Children may have problems dealing with the feeling of anger. In some children, this might constitute a serious disorder.
Most of us have experienced the feeling of anger at some point in our lives. Most of us have also learned to deal with that feeling appropriately. Some children, however, may experience difficulties dealing with their anger in a productive manner. It is not the fact that they feel anger that is the problem. It is the way that they deal with it that causes a difficulty. These children will have problems with what is termed anger overload. Parents may describe these children as usually kind and gentle kids, who occasionally have anger responses that are uncontrollable.
These anger responses will occur as a result of a seemingly small incident. A parent may say “no” to the child or the child may lose a game he/she is playing. The resulting tantrum may involve kicking, hitting, yelling, and biting, and will be out of proportion to the cause of the tantrum. The child’s anger may last for an hour or longer, with the parent unable to pacify the child or distract him/her from the tantrum.
Generally, this kind of problem can be dealt with through behavior modification techniques. Parents will need to learn to look for the specific precursors that lead to these outbursts and try to steer children away from these incidences. The child can also be taught other ways to deal with the anger he/she feels.
For children who seem to be angry most of the time, anger overload may not be the problem. These children may be diagnosed with either Oppositional Defiant Disorder (ODD) or Conduct Disorder (CD). All children generally show some signs of opposition to adults, especially as they enter adolescence; however, a disorder may be present if the oppositional behavior is evident for a sustained period of time. These children are different from those who just experience anger overload. Although parents may describe children who have tantrums as kind and gentle most of the time, parents of children with ODD or CD will probably not describe their child in this way. Instead, their child frequently talks back to them and seems angry most of the time.
Signs that there is a greater problem than just anger overload in small children will generally begin with frequent extended fits and rages that last for long periods of time. Children will have problems settling down from these fits and may even hurt themselves or others during the fit. Parents who try to restrain a child during a fit may be hurt themselves. This behavior may interfere with everyday life, making it impossible to take the child shopping or to a restaurant for fear of a fit occurring.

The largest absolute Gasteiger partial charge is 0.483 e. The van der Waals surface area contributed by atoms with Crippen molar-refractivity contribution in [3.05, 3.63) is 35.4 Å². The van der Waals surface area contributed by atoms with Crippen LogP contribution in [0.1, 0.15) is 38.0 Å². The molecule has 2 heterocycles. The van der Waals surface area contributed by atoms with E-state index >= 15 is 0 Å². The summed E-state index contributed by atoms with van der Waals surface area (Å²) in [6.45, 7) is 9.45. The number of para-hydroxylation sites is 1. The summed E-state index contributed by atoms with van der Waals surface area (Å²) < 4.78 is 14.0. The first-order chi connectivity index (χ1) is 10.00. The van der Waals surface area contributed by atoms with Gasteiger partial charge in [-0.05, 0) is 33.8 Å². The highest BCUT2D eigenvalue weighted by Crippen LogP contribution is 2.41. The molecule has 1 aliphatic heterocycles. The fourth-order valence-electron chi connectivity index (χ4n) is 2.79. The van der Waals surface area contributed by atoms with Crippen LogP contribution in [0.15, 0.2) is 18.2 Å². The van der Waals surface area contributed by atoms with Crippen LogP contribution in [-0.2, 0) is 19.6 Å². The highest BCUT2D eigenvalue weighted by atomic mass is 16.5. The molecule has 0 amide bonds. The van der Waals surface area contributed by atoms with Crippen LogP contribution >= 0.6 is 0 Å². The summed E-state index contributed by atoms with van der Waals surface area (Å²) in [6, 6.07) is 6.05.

Children with an anger disorder will be easily annoyed and argue frequently with adults, especially parents. They will tend to blame others for their behavior. They will also have problems developing friendships with other children, because they will engage in rough play or verbal abuse that scares others.
As the problem progresses, children may become destructive of property, destroying things during one of their fits or vandalizing property just for fun. They may also threaten and even demonstrate cruelty to people and to animals. Finally, they may show a keen interest in fire and especially in setting fires.
Diagnosing an anger disorder will involve a psychiatric evaluation of the child. The psychologist will want the parent to keep track of episodes of the offending behavior and will want to witness the behavior as well. This is often difficult, because children may hold back their anger in front of strangers, only revealing it to people they feel most comfortable with.
A psychologist will also conduct tests to look for underlying disorders that might affect the anger problem. These include Attention Deficit Hyperactive Disorder (ADHD), learning disabilities, depression, bipolar disorder, or anxiety disorders. Techniques are available for treating these problems.
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